Researchers of Cold Spring Harbor laboratory have discovered that the loss of a gene called p63 accelerates the process of aging. Similar versions of the gene are present in many organisms, including humans . Drawing parallels from mice, the researchers had concluded that the p63 gene is likely to play a fundamental biological role in aging-related processes.
To study how the p63 gene works, the researchers had devised a system for eliminating it from adult mouse tissues. The result was seen in the p63 deficient mice, which were aging prematurely.
Mice that are born without the p63 gene do not survive. Therefore, Mills had previously conducted extensive studies of mice that are born with only one copy of the gene. Still, these animals die at a young age. So to study p63 function in adults, Mills and her colleagues devised a sophisticated molecular genetic technique that enabled them to eliminate both copies of the gene from particular tissues including skin and other multi-layered epithelial tissues after the animals reached maturity.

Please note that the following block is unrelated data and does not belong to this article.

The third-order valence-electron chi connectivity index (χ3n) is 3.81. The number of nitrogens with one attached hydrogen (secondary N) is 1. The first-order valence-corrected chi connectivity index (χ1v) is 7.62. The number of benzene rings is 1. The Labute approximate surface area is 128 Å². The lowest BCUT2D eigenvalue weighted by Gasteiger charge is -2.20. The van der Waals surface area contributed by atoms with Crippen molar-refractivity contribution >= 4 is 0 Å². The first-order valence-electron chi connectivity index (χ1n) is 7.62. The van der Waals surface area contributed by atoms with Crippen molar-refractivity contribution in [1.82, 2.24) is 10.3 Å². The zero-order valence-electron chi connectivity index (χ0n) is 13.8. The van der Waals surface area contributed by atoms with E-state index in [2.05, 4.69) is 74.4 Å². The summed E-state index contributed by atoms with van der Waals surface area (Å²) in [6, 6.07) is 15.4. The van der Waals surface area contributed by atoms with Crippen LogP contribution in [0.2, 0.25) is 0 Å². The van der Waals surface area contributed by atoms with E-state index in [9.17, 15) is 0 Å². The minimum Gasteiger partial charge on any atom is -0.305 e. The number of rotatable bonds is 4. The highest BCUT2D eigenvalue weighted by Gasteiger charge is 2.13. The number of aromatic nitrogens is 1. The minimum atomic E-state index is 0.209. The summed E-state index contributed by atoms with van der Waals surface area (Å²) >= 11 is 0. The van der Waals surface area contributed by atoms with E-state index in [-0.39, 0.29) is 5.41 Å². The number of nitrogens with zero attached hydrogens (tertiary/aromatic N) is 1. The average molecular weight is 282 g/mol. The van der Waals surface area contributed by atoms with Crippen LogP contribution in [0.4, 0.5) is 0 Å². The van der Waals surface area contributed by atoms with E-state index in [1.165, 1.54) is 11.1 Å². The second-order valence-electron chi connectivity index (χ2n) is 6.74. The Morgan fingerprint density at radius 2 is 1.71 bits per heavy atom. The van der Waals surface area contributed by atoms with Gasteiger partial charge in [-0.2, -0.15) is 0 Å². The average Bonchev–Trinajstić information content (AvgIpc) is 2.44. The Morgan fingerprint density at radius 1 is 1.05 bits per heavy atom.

The effects of premature aging observed in these p63 deficient mice (image available on request) were hair loss, reduced fitness and body weight, progressive curvature of the spine, and a shortened lifespan.
The researchers had opined that aging and cancer are two sides of the same coin. In one case, cells stop dividing and in the other, they can't stop dividing. They said that it might be possible that having the right amount of the p63 protein in the right cells at the right time creates a balance that enables organisms to live relatively cancer-free for a reasonably long time. This is the first time the p63 gene has been implicated in aging.
The study is published in the September issue of the journal Genes & Development.